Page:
Review: Dirty Dancing @ The Bristol Hippodrome
by Danni Gillespie

Kira Malou (Baby) Michael O'Reilly (Johnny) | Photo credit: Alastair Muir

Dirty Dancing is by far one of my favourite films and one of the only DVDs I own. When it’s on, I’m pretty sure I could quote 85% of the lines, sing 90% of all the songs (badly) and I fall in love with Johnny Castle every single time. I felt the Dirty Dancing stage show had a lot to live up to, and I’m sure many others in the audience felt the same way. 


The Dirty Dancing stage show is everything you want it to be: dazzling dancers recreating the iconic lifts, splits, iconic “dirty dancing” you could only achieve in your dreams and included the ultimate soundtrack performed by the onstage Kellerman band. 


With the arrival at Kellermans, the audience are reunited with all of their favourite characters within minutes. The Houseman family, Penny (Simone Covele), Max Kellerman (Jack McKenzie) and Neil Kellerman (Greg Fossard) are immediately identifiable without needing an introduction, each of these characters are a perfect replica of their 80’s originals. Johnny Castle (Michael O’Reilly) was every bit the leather wearing, tango dancing, muscle man Patrick Swayze portrayed. 


The first act kept itself faithful to the film, with many of the lines and inflections unchanged. The audience were able to watch Baby (Kira Malou) and Johnny’s love story blossoming right in front of their eyes (with the help of that watermelon, of course): a magical experience for any Dirty Dancing fan. The second act introduced some new additions. The audience were introduced to nuanced and fresh sub-plots that added depth to a few of the background characters stories, and because of this we are treated to more stage time with both Neil Kellerman and Billy Kostecki (Alex Wheeler).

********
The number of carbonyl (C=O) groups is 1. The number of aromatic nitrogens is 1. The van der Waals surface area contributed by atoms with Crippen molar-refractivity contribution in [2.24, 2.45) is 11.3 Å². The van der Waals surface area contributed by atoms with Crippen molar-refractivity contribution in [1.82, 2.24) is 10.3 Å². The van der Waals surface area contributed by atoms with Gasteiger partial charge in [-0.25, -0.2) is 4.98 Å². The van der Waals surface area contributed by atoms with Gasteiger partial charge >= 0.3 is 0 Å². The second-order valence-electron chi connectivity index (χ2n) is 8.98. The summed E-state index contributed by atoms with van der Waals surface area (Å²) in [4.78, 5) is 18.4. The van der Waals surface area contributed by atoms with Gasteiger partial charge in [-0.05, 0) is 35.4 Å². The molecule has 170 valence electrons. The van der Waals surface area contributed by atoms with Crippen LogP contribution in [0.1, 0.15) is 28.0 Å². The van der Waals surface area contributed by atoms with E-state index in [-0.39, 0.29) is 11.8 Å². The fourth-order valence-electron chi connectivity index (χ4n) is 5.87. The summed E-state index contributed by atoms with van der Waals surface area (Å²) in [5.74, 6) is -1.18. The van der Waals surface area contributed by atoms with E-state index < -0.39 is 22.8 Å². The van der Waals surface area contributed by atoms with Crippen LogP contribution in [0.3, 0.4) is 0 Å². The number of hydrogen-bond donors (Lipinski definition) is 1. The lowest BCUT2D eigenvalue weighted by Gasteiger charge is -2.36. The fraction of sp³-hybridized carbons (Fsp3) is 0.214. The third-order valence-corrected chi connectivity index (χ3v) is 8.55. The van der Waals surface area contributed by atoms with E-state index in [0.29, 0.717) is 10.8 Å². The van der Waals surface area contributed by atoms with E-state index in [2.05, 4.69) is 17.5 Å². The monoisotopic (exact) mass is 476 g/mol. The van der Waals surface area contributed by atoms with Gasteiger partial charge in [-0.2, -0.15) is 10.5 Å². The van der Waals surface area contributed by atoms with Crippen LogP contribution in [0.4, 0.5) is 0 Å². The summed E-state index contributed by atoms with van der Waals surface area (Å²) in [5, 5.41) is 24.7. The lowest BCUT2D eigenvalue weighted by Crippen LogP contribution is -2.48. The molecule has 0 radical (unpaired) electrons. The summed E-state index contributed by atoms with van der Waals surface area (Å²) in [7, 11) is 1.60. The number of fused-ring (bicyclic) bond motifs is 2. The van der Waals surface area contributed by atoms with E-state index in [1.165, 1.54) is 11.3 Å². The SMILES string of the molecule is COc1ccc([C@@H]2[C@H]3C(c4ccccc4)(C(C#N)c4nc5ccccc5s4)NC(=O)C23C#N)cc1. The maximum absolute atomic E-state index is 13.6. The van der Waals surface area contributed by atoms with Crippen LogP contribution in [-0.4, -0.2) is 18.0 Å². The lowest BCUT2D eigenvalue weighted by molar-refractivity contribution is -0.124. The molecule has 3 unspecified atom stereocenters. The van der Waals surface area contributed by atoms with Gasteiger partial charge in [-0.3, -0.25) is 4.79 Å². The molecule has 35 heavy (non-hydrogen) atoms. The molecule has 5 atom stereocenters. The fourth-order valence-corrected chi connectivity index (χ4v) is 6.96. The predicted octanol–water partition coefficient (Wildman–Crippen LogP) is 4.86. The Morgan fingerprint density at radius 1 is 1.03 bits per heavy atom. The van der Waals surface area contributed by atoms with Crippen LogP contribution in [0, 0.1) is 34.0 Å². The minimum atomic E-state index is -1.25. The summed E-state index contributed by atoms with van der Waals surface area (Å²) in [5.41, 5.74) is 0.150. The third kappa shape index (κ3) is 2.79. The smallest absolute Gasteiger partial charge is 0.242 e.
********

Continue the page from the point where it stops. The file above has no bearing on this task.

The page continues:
The set did the Kellerman’s resort of the film justice. The hotel set moved and turned depending on what room was needed and each part was ingeniously used to portray the iconic scenes from the film. Each costume was perfectly eluded to the film and what each character was wearing in that particular scene, from obvious costumes to Baby’s pink dress and Jonnhy’s Balck vest and trouser combination, to the top baby wore the first night she stayed with Johnny. 


The set was great, the costumes perfect and the cast were phenomenal, but does it compare to the much loved classic 1987 film? Of course not - but I’m not sure anything ever will. What this show brings, however, is full-on fun, an abundance of charm and wonderful doses of nostalgia. 

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